Guest post by Rud Istvan
There are as of today (5/1/2020) several newish developments enabling further skeptical comparisons to ‘climate science’. These involve post #4 on two possible therapies (remdesivir and the chloroquines), and post #7 on ivermectin. The bottom line is yet more contradictions and speculations, all reported without full disclosure. This post pulls a new overview together from public sources and from previous comments to other posts.
Two initial clinical trials have been reported. The first was done in China using remdesivir synthesized there without regard to Gilead’s patent, and after China filed for a patent using remdesivir to treat CoViD-19. The second was done in the US by Gilead and reported midweek. The results contradict each other, sort of like modeled ECS versus observed ECS in climate science.
The China study was reported apparently inadvertently by WHO early this week, and later disappeared by them. 158 symptomatic patients were given remdesivir compared to 79 symptomatic controls. WHO reported remdesivir was “not associated with differences in time to clinical improvement” and the trial was terminated early after significant side effects emerged in 12% of the treatment arm. The Financial Times of London commented that the China trial was a flop. Dr. Fauci never mentions it, although he must be aware of it.
The Gilead study Dr. Fauci is touting as a success the past couple of days–even a as possible new CoViD-19 “standard of care”. A patented money maker for Gilead, helped by NIH. Maybe, maybe not. The actual trial results are not yet available, only Fauci’s enthusiastic take on them.
There have been three reported ‘trials’.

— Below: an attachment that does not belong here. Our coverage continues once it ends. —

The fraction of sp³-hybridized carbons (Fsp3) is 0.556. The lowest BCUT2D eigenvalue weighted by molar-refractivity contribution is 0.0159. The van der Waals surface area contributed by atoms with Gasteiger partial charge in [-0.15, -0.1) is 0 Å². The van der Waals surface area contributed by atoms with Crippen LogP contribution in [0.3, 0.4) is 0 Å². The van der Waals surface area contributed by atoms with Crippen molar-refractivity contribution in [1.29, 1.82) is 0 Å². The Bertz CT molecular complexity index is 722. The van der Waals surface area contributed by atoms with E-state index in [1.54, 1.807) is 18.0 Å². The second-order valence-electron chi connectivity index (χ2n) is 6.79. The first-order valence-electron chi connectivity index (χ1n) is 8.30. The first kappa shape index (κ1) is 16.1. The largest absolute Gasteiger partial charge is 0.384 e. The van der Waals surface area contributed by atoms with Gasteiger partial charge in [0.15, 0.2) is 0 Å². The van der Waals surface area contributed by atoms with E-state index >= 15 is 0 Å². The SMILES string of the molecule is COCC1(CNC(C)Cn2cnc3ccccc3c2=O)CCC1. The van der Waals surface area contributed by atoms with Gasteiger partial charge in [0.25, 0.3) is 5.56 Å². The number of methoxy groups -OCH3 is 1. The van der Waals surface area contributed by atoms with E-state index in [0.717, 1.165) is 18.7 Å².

Brazil is trialing chloroquine phosphate in high and low dose arms. Chloroquine phosphate is known to have more cardiac side effects (arrhythmias) than hydroxychloroquine. It has a narrower therapeutic window. It was the fish tank cleaner that killed a man in Arizona and sickened his wife when they self-administered overdoses. The high dose arm was discontinued when the inevitable side effects emerged. This was proclaimed a failure by the media, when in reality the low dose arm continues with no result yet reported.
The VA did a retrospective study on elderly vets and concluded hydroxychloroquine did not work. The press loudly proclaimed the VA failure this week, condemning President Trumpt for having mentioned the drug after France’s Dr Raoult and New York’s Dr. Zelenko reported success. The VA study was designed to fail. We now know from NYC that about 85% of ventilated over 65s die. That was the ONLY group the VA evaluated retrospectively. And, Dr. Zelenko said the key was hydroxychloroquine plus zinc. The VA did not add supplemental zinc. Dr. Fauci noted the VA failure without noting the bias and the flaw. Neither Fauci nor pharma want HCQ to succeed because there is little money in an off patent inexpensive therapy.
The third true clinical trial is a joint effort of U. Minnesota and McGill. It is well designed with three arms in two cohorts testing two endpoints. Arm 1 is control. Arm 2 is hydroxychloroquine. Arm 3 is hydroxychloroquine plus zinc. Cohort one is people known to have been exposed to Wuhan coronavirus, but not yet symptomatic. The endpoint is progression to symptoms or not, a test of prophylaxis potential. The other cohort is symptomatics. The endpoint is recovery or progression to serious/critical, a test of CoViD-19 therapeutic value.
The media are not covering this study, but McGill put out some good news this week in Canada. Based on results to date, they are modifying the original statistical design by curtailing the number of enrollees, with the goal of a preliminary result by end of May rather than July. This can only mean they are seeing some statistically meaningful positive results. Else, they would continue with the original design to get the originally planned statistical answers.
Repurposing other old drugs
This was the theme illustrated by R#7 Ivermectin. Yesterday (4/30/2020) there was a long illustrated article in The conversation.com by Nevin Krogan of UCSF, discussing a longer paper on the same topic that also appeared yesterday in the prestigious journal Nature.